One company, Mesoblast, recently announced plans to exploit “a potential accelerated pathway for its proprietary allogeneic mesenchymal precursor cell (MPC) product candidate (MPC-150-IM) for patients in the most advanced stages of chronic heart failure, defined as New York Heart Association (NYHA) stages Class III and Class IV.”
According to the company: “Based on cumulative clinical results to date and the serious and life-threatening nature of this disease, we believe there is a pathway for accelerated entry of this product candidate into the market to provide a paradigm shift in treatment.”
The company is performing two clinical trials, a phase 2b trial and a phase 3 trial. The phase 2b trial includes 159 patients with end-stage heart failure receiving support from a LVAD. The primary endpoint of the trial is the amount of time patients can be weaned from the LVAD in the 6 month period after randomization. The ongoing phase 3 trial will randomize 600 patients with mild to moderate CHF to active treatment or sham-treatment. The company belies that a positive result in the phase 2b trial, which it expects to complete in the first half of next year, along with positive interim results of the phase 3 trial, could serve as the basis for FDA approval.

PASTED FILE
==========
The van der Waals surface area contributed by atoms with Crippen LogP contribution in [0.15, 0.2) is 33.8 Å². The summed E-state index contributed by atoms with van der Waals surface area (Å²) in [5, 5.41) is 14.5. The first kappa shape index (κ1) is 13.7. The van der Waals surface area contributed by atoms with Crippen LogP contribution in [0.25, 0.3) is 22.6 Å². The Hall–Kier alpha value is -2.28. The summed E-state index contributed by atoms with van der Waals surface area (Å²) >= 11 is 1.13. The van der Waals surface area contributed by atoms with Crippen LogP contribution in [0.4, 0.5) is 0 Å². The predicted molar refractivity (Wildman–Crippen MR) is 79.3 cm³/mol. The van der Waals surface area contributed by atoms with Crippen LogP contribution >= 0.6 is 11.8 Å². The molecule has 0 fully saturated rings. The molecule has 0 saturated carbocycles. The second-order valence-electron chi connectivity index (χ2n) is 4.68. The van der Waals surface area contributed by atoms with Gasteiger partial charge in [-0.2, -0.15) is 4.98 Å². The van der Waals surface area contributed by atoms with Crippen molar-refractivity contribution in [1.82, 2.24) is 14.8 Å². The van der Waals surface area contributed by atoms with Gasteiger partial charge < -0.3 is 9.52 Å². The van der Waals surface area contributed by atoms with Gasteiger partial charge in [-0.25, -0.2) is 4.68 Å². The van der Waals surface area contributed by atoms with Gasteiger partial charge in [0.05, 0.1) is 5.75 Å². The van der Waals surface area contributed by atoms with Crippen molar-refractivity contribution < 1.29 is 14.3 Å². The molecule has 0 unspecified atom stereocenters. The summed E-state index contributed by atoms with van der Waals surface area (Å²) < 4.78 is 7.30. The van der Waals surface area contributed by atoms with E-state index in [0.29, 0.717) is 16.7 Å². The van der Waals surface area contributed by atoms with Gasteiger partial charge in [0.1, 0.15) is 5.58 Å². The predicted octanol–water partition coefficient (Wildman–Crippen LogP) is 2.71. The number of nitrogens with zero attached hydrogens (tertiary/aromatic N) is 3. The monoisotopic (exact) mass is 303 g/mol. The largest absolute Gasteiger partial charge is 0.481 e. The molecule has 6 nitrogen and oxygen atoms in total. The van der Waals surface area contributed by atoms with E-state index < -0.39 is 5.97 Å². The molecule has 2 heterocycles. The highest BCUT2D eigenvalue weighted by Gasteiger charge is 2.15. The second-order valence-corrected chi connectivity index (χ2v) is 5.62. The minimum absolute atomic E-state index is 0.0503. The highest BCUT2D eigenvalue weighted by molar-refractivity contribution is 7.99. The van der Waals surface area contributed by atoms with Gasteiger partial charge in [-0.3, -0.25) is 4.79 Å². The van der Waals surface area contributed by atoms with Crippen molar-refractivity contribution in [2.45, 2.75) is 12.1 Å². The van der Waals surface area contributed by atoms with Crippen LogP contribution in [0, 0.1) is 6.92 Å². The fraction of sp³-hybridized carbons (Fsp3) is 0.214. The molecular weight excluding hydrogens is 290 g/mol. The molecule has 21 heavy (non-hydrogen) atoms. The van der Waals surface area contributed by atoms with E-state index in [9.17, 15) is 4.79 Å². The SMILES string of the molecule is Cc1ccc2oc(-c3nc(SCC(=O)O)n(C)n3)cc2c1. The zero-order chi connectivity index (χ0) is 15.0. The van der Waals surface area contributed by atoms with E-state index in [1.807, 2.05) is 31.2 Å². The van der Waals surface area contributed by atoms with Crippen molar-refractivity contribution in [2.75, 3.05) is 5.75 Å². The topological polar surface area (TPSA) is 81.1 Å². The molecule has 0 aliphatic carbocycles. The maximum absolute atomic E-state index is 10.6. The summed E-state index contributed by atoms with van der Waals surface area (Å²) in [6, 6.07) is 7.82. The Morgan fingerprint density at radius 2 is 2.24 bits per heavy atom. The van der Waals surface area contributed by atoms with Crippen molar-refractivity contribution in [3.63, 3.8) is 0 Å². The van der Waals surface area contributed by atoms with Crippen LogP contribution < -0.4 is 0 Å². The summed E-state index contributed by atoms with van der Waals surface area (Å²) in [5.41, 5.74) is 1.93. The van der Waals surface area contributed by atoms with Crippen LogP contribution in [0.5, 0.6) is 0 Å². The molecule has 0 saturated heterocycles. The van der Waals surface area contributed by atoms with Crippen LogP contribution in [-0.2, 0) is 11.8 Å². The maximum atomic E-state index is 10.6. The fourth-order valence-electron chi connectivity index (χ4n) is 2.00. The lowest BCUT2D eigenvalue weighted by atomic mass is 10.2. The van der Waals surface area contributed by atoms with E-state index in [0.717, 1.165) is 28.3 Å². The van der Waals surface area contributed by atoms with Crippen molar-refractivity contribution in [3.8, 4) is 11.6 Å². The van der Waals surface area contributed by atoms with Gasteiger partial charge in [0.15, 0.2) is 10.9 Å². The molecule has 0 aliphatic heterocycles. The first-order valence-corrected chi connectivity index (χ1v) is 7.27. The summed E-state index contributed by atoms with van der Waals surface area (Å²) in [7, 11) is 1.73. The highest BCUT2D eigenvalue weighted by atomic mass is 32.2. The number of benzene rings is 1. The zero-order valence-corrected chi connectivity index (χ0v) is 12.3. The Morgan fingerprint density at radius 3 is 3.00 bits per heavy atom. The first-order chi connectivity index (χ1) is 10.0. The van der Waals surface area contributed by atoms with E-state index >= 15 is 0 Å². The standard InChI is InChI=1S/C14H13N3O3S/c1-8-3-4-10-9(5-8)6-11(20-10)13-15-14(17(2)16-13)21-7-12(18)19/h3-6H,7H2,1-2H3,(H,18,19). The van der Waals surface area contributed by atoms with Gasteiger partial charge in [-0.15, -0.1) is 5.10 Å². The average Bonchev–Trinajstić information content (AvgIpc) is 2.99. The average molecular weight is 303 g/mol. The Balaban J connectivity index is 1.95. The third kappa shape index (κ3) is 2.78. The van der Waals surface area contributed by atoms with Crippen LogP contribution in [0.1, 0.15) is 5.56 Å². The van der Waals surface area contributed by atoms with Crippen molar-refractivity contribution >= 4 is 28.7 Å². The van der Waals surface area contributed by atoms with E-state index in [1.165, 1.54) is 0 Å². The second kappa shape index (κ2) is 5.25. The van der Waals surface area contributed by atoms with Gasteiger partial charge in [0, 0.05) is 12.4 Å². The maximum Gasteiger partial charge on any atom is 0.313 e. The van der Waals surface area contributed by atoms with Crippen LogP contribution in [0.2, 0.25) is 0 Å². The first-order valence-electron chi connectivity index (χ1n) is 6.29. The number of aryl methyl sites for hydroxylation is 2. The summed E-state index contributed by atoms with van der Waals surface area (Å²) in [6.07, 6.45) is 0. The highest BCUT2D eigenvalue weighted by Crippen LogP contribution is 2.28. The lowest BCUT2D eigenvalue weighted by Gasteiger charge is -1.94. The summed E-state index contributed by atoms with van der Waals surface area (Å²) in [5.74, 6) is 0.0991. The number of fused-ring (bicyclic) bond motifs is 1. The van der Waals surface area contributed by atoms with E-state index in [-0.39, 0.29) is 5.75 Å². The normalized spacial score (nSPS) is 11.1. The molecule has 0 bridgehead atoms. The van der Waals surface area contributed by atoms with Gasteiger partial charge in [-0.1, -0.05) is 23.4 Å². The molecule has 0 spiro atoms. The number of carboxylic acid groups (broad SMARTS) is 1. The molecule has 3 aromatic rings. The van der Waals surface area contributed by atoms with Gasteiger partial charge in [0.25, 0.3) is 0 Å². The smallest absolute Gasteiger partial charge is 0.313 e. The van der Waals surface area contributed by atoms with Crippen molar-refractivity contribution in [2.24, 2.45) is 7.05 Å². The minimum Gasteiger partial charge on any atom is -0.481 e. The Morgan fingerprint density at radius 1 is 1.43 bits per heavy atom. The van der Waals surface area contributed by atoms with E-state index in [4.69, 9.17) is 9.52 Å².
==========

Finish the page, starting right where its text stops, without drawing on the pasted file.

Another company that will likely seek to take advantage of this pathway is Capricor, the stem cell company founded by the prominent Cedars-Sinai researcher Eduardo Marbán. I’ve written previously about the company’s efforts to spin negative results. A recent press release from Cedars-Sinai for a study in rats begins: “Cardiac stem cell infusions could someday help reverse the aging process in the human heart, making older ones behave younger, according to a new study from the Cedars-Sinai Heart Institute.”